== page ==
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Lookin’ Back

Retyped by ELAINE G. COLE

December 28, 2011
To: December 1896

A cold wave of extreme severity is prevailing throughout England, and several deaths of tramps and others from exposures to the weather are reported. Many of the streams and lakes are frozen over with ice of sufficient thickness to permit skating.

Fully 2,000 mill works who were idle a month ago in Delaware county, Pa., are now at work with prospect of steady work thorough out the winter.

County and vicinity:

Portland has a case of scarlet fever.

Over $1,200 has been paid out to Findley’s Lake men for their work of dredging and cleaning out the lake.

A farmer from three and one half acres of land gathered and hauled 2,000 bushels of tomatoes to the Fredonia canning factory, receiving a total of $420 for the crop.

Two boys, 25 and 17 years, living near Silver Creek, shot a man in the neck while he was milking and then went to the house and ransacked it, securing $20.They have been captured.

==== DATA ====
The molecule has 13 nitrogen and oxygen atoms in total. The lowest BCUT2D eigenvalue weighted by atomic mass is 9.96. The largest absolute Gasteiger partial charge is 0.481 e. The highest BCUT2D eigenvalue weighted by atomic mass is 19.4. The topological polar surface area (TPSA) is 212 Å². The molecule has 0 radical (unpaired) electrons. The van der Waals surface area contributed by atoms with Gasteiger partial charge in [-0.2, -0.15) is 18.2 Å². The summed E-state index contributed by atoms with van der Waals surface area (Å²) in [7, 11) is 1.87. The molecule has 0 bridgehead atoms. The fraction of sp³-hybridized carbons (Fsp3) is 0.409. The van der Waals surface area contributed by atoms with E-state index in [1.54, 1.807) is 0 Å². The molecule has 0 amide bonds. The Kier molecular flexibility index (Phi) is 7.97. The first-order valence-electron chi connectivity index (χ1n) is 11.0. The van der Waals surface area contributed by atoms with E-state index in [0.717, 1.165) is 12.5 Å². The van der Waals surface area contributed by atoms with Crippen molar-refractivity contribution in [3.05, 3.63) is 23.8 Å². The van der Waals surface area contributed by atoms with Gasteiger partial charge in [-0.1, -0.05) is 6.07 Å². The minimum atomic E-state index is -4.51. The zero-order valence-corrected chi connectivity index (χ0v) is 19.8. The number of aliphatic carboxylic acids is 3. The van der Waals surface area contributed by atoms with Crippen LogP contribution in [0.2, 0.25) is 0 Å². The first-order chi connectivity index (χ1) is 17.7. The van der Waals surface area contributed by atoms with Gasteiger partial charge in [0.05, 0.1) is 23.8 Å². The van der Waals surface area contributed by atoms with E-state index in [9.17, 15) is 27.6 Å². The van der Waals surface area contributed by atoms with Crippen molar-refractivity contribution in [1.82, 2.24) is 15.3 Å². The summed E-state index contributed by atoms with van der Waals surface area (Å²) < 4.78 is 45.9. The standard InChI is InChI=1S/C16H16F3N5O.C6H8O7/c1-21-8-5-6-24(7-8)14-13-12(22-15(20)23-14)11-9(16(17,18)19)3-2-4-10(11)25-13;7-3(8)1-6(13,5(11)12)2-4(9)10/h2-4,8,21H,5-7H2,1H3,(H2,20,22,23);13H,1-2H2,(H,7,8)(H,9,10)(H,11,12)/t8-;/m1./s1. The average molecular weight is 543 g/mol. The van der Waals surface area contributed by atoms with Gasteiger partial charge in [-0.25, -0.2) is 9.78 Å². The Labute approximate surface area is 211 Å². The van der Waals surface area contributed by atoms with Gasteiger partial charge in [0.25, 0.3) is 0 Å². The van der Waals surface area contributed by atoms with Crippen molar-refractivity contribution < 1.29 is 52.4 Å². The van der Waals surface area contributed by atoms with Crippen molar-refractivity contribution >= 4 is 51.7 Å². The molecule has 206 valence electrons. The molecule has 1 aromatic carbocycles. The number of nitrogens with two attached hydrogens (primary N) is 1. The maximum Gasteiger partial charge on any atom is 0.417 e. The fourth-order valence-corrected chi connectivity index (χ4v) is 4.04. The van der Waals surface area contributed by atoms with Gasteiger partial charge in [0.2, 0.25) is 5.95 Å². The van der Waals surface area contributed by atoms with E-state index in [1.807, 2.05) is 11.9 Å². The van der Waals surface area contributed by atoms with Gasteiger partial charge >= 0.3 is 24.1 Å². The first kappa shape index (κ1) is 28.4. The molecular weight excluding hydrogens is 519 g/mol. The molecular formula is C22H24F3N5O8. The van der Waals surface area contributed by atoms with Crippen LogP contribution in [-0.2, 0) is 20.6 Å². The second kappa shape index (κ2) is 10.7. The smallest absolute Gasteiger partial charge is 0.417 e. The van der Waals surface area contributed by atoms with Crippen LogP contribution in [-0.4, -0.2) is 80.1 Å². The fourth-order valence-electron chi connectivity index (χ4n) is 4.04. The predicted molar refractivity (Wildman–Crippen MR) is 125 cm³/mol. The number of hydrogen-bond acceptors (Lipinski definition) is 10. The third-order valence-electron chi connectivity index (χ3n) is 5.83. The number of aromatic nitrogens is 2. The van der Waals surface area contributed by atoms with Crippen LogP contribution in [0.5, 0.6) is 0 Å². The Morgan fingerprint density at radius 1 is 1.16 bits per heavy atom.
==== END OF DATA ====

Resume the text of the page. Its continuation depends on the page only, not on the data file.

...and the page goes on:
The ladies of Findley’s Lake have a club which meets every Wednesday night. The men now propose to have one of their own on the same evening called the “Sore Head Club.”

North East lost an old land mark when Pabody’s foundry and machine shop burned last week.

There is a considerable sickness about and quite a tendency to pneumonia or throat and lung troubles. It is wise to be careful. The idea of hardening one’s system by exposure is a dangerous one to act upon.

The sale of reserved seats for Ogden’s lecture began Monday morning with the usual rush. Over a hundred were disposed of in a short time.

Jamestown Journal: James Wells of Sherman N.Y., voted for Monrow in 1824 and has voted every presidential year since. He is in his 94th year, and preferred to walk last election day to the polls rather than ride in a carriage. He was formerly a Whig and since 1856 has voted for every Republican nominee.


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